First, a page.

Is Using A Dog Muzzle Cruel?
Using a dog muzzle isn’t inherently cruel.
Like lots of things (and a classic example is dog crates) they can be abused.
For example by people who use them as punishment, or who use them for an appropriate reason, but don’t learn how to use them properly.
A muzzle is safe, humane, and ethical provided:
- It’s an appropriate solution to the problem – ask your vet or a behaviorist if you’re still not sure about this.
- You use it as a temporary precaution in certain situations, not all the time.
- It fits correctly.
- Your dog can still eat, drink, and pant through it.
- And your dog has been trained to accept wearing it, so that it isn’t unduly stressful for him.
Let’s look more closely at how you teach a dog to wear a muzzle.
How To Put A Muzzle On A Dog
If you can foresee that your dog is going to have to wear a muzzle on a regular basis, you should carry out some dog muzzle training first.
Dog muzzle training teaches a dog that wearing a muzzle is safe, and that he can trust you to remove it again.
Dog Muzzle Training 101
- Grab some great treats.
- Unpack your new muzzle, and hold it out for him to sniff. Feed him several treats as he does. Put the muzzle away again, and repeat this step several more times, on different occasions.
- Next time, lift the muzzle up to his face, then take it away again, and give him a treat. Repeat this several times too.
- Depending on how long or flat your dog’s face is, you might be able to include one or more steps where you place the muzzle partly over their nose, then take it away and give them a treat.
- Build up to offering your dog a treat through the front of the muzzle, so they have to put their face right in to reach it.
- Repeat this stage several times, and if you like, start saying a cue word as he puts his face into the muzzle.
- Next secure the muzzle, feed a great treat through it, and immediately release and remove it again.
- Repeat the last step many times, gradually building up how much time the muzzle stays on.
- Mix up longer durations with shorter durations. If the muzzle always stays on longer than the time, your dog may get wise and start to avoid it.
Dog Muzzle Types
Finally, let’s take a look at some of the most commonly used dog muzzles, and how to choose between them.
Baskerville muzzles* are probably the most recognisable type of dog muzzle.
They consist of a lightweight plastic cage to cover the dog’s snout, and adjustable traps to secure it behind their head.
The classic design has a cage with uniform gaps, but more recent models, like the one pictured here, have an adapted cage so that dogs can drink and take treats freely through it.
Mesh and cloth muzzles
Vets and groomers are mostly likely to use cloth muzzles. They’re a bit like an open ended cone of fabric, which fits over the muzzle.
Cloth muzzles inhibit panting, so they should only be worn for short periods, and not when your dog is exercising.
If you’d like to get your pup used to his own muzzle so it’s already familiar when he’s at the groomer, take a look at breathable options like this one from Crazy Felix*.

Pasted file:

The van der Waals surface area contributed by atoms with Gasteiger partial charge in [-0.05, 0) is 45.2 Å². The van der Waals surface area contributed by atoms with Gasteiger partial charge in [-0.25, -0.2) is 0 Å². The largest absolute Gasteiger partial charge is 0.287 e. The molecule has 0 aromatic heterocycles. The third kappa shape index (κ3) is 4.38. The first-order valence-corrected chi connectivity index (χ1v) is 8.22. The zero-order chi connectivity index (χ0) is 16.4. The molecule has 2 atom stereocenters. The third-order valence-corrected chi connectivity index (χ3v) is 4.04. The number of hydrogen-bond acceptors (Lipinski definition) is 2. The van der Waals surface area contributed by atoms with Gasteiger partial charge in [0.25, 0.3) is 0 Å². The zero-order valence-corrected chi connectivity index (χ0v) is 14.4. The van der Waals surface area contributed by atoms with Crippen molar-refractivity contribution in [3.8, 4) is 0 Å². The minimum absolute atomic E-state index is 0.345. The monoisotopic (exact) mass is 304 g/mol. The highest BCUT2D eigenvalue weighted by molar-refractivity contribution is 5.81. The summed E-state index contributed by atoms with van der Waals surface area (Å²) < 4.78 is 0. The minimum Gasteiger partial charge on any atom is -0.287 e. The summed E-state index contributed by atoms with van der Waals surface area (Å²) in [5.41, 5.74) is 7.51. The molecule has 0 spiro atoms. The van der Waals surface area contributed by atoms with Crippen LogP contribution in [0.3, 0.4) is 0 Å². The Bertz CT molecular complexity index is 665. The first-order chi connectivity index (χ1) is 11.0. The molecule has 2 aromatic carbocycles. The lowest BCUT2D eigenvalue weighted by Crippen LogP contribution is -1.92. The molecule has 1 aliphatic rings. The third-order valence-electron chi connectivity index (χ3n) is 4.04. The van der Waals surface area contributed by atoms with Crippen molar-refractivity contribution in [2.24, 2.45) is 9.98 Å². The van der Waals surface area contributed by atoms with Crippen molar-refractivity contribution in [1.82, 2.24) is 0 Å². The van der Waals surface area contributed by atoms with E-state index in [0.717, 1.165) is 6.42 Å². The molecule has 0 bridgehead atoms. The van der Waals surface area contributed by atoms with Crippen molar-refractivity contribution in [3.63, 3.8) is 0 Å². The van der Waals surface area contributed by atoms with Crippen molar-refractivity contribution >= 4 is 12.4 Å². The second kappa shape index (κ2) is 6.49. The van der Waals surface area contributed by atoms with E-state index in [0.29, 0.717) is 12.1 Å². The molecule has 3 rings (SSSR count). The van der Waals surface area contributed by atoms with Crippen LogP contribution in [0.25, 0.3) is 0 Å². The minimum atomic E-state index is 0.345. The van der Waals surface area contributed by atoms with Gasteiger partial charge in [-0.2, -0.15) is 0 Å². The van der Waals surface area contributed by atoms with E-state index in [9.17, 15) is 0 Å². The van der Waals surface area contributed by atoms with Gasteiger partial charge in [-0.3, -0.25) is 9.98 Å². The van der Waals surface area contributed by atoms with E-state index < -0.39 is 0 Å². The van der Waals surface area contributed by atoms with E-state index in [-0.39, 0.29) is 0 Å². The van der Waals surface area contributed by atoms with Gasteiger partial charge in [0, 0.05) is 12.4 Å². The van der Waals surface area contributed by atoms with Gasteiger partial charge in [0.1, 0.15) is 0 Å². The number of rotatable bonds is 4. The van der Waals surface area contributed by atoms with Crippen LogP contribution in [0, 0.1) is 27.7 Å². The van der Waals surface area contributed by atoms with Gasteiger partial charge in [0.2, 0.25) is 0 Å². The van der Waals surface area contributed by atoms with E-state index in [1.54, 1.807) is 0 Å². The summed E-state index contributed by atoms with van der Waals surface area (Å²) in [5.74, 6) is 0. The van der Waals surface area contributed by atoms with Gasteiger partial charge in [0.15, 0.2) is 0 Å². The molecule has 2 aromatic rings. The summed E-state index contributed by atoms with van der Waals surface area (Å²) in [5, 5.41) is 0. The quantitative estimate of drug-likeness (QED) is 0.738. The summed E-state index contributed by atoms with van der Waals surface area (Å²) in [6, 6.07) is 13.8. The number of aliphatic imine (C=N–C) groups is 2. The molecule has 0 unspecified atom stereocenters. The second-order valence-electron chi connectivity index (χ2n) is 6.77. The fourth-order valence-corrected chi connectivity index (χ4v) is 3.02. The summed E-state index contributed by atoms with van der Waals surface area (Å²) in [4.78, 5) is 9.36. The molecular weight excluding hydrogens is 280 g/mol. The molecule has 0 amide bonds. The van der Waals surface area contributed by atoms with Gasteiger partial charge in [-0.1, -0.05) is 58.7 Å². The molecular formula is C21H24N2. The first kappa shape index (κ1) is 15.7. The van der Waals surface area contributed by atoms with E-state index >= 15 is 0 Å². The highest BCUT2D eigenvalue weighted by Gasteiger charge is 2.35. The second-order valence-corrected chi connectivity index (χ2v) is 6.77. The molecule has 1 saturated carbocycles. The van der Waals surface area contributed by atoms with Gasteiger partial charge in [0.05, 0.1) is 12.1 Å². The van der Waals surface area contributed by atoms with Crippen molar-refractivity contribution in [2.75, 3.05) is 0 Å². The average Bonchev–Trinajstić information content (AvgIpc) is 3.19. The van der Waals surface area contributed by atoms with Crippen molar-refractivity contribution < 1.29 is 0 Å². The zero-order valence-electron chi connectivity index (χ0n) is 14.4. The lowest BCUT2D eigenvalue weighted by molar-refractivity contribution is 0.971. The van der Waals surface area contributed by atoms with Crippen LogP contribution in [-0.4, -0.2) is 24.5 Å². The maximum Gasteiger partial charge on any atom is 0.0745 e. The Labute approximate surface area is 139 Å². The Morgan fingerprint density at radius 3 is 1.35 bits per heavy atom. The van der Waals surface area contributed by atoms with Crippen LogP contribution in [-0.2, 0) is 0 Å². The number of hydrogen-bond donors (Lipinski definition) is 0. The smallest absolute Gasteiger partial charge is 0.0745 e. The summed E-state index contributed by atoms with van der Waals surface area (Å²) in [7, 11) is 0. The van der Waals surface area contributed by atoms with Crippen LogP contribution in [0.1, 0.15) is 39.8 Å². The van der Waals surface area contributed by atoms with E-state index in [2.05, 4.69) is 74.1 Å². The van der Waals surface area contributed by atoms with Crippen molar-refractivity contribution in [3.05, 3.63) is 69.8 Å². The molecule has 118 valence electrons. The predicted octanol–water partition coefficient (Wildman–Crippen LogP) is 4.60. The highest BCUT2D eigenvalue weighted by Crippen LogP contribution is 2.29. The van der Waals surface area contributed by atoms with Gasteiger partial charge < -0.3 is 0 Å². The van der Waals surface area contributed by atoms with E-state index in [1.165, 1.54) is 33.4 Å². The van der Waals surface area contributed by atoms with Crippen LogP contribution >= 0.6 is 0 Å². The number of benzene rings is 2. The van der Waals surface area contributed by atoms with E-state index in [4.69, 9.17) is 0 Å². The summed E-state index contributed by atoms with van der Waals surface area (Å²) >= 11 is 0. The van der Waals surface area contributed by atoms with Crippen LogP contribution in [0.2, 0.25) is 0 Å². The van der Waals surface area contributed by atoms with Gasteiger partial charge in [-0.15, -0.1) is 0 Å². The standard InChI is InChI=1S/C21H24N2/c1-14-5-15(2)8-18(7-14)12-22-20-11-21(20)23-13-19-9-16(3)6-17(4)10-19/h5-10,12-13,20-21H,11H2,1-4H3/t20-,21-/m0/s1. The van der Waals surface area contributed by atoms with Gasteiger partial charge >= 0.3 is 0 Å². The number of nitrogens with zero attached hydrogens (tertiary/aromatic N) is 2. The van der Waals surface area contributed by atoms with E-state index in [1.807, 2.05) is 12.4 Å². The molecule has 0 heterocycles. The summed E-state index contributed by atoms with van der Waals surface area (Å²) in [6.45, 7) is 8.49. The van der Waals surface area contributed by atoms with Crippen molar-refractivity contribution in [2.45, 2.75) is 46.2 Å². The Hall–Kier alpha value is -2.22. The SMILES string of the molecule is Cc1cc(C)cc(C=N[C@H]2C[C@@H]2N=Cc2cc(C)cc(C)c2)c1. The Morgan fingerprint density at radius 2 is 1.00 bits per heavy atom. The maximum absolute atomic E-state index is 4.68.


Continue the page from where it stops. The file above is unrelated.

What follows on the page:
Muzzles for flat faced dogs
How do you wear a muzzle when you haven’t got a muzzle?
Well, thanks to the rise in popularity of flat faced dogs, this is something the pet industry has answered now.
And the answer they have come up with is one of these*.
Neoprene and soft muzzles
Soft and neoprene muzzles work like putting a wide elastic band around a dog’s mouth.
These are the type sold to prevent barking, and they also pose the biggest risk to canine welfare.
By holding a dog’s mouth shut, they stop dogs from panting, which can even be fatal.
Don’t use one of these muzzles unless a vet or behaviorist has specifically recommended it.
What Is A Dog Muzzle – Summary
A dog’s muzzle in their mouth and nose. Some of our most iconic dog breeds owe their distinctive looks to the shape of their snozz!
A muzzle for dogs is a piece of equipment which can prevent some undesirable behaviors, and in some areas it is a legal requirement for some dogs in public spaces.
If you’re going to use a muzzle, make sure you choose one in the right size, fit it correctly, and train your dog to be happy wearing it.
Does your dog wear a muzzle?
What has your experience been like?
Let us know in the comments box down below!
Affiliate link disclosure: Links in this article marked with an * are affiliate links, and we may receive a small commission if you purchase these products. However, we selected them for inclusion independently, and all of the views expressed in this article are our own.
References And Further Reading
Yin. Training Dogs (and Cats) to Love Wearing a Muzzle. Low Stress Handling, Restraint and Behavior Modification of Dogs and Cats. CattleDog Publishing. 2009.
Jang et al. Dog Identification Method Based on Muzzle Pattern Image. Applied Sciences. 2020.
Cronin et al. An anti-barking muzzle for dogs and its short-term effects on behaviour and saliva cortisol concentrations. Applied Animal Behaviour Science. 2003.
Racca & Baudoin. The dog or its muzzle as a signal of danger to humans? Journal of Veterinary Behavior: Clinical Applications and Research. 2009.
Rooney. A practitioner’s guide to working dog welfare. Journal of Veterinary Behavior. 2009.